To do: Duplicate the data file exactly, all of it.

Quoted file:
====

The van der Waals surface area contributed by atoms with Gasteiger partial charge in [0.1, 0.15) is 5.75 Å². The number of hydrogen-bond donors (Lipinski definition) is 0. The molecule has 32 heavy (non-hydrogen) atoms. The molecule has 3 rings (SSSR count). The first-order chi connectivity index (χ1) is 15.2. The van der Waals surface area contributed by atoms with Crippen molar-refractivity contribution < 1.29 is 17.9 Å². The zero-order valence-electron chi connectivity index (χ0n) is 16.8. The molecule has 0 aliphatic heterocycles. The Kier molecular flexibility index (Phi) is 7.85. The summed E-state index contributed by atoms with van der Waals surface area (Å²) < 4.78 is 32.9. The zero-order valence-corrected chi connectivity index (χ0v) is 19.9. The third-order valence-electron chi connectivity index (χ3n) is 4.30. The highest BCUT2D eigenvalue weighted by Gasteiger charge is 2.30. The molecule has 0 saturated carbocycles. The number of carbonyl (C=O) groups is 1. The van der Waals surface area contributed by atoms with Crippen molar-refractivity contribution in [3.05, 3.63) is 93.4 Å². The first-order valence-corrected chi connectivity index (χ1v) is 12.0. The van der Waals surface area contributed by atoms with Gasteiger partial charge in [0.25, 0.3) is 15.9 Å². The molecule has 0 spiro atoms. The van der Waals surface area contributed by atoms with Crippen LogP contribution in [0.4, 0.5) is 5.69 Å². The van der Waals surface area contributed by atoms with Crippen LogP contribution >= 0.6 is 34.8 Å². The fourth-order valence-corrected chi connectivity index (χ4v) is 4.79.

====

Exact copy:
The van der Waals surface area contributed by atoms with Gasteiger partial charge in [0.1, 0.15) is 5.75 Å². The number of hydrogen-bond donors (Lipinski definition) is 0. The molecule has 32 heavy (non-hydrogen) atoms. The molecule has 3 rings (SSSR count). The first-order chi connectivity index (χ1) is 15.2. The van der Waals surface area contributed by atoms with Crippen molar-refractivity contribution < 1.29 is 17.9 Å². The zero-order valence-electron chi connectivity index (χ0n) is 16.8. The molecule has 0 aliphatic heterocycles. The Kier molecular flexibility index (Phi) is 7.85. The summed E-state index contributed by atoms with van der Waals surface area (Å²) < 4.78 is 32.9. The zero-order valence-corrected chi connectivity index (χ0v) is 19.9. The third-order valence-electron chi connectivity index (χ3n) is 4.30. The highest BCUT2D eigenvalue weighted by Gasteiger charge is 2.30. The molecule has 0 saturated carbocycles. The number of carbonyl (C=O) groups is 1. The van der Waals surface area contributed by atoms with Crippen molar-refractivity contribution in [3.05, 3.63) is 93.4 Å². The first-order valence-corrected chi connectivity index (χ1v) is 12.0. The van der Waals surface area contributed by atoms with Gasteiger partial charge in [0.25, 0.3) is 15.9 Å². The molecule has 0 spiro atoms. The van der Waals surface area contributed by atoms with Crippen LogP contribution in [0.4, 0.5) is 5.69 Å². The van der Waals surface area contributed by atoms with Crippen LogP contribution >= 0.6 is 34.8 Å². The fourth-order valence-corrected chi connectivity index (χ4v) is 4.79.